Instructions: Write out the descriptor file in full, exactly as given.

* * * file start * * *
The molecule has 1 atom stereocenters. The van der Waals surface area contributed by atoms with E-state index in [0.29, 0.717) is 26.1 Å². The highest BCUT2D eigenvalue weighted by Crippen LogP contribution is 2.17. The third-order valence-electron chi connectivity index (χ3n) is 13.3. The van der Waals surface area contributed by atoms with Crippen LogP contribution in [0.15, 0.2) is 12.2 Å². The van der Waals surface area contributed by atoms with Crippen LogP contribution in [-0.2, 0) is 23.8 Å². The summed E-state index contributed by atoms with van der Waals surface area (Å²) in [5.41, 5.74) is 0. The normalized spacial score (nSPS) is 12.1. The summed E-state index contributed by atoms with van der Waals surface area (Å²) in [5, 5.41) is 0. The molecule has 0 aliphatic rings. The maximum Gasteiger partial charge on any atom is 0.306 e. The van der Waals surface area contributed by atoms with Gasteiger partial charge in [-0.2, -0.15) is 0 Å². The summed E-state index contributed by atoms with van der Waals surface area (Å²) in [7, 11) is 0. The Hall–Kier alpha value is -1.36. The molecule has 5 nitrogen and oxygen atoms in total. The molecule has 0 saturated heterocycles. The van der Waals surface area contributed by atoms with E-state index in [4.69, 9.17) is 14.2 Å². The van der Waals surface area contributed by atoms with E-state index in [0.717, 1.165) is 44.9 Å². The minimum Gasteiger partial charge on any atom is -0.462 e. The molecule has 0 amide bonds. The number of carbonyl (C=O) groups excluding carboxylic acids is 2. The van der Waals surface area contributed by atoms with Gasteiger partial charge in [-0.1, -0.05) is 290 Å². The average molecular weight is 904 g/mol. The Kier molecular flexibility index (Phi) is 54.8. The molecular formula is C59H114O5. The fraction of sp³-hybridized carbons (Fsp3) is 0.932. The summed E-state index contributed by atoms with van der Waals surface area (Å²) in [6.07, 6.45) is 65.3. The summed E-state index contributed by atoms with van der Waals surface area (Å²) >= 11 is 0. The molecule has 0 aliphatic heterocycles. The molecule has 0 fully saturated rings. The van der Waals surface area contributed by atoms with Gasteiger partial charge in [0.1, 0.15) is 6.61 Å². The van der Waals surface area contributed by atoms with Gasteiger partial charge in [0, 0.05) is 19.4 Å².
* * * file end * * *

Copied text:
The molecule has 1 atom stereocenters. The van der Waals surface area contributed by atoms with E-state index in [0.29, 0.717) is 26.1 Å². The highest BCUT2D eigenvalue weighted by Crippen LogP contribution is 2.17. The third-order valence-electron chi connectivity index (χ3n) is 13.3. The van der Waals surface area contributed by atoms with Crippen LogP contribution in [0.15, 0.2) is 12.2 Å². The van der Waals surface area contributed by atoms with Crippen LogP contribution in [-0.2, 0) is 23.8 Å². The summed E-state index contributed by atoms with van der Waals surface area (Å²) in [5.41, 5.74) is 0. The normalized spacial score (nSPS) is 12.1. The summed E-state index contributed by atoms with van der Waals surface area (Å²) in [5, 5.41) is 0. The molecule has 0 aliphatic rings. The maximum Gasteiger partial charge on any atom is 0.306 e. The van der Waals surface area contributed by atoms with Gasteiger partial charge in [-0.2, -0.15) is 0 Å². The summed E-state index contributed by atoms with van der Waals surface area (Å²) in [7, 11) is 0. The Hall–Kier alpha value is -1.36. The molecule has 5 nitrogen and oxygen atoms in total. The molecule has 0 saturated heterocycles. The van der Waals surface area contributed by atoms with E-state index in [4.69, 9.17) is 14.2 Å². The van der Waals surface area contributed by atoms with E-state index in [0.717, 1.165) is 44.9 Å². The minimum Gasteiger partial charge on any atom is -0.462 e. The molecule has 0 amide bonds. The number of carbonyl (C=O) groups excluding carboxylic acids is 2. The van der Waals surface area contributed by atoms with Gasteiger partial charge in [-0.1, -0.05) is 290 Å². The average molecular weight is 904 g/mol. The Kier molecular flexibility index (Phi) is 54.8. The molecular formula is C59H114O5. The fraction of sp³-hybridized carbons (Fsp3) is 0.932. The summed E-state index contributed by atoms with van der Waals surface area (Å²) in [6.07, 6.45) is 65.3. The summed E-state index contributed by atoms with van der Waals surface area (Å²) >= 11 is 0. The molecule has 0 aliphatic heterocycles. The molecule has 0 fully saturated rings. The van der Waals surface area contributed by atoms with Gasteiger partial charge in [0.1, 0.15) is 6.61 Å². The van der Waals surface area contributed by atoms with Gasteiger partial charge in [0, 0.05) is 19.4 Å².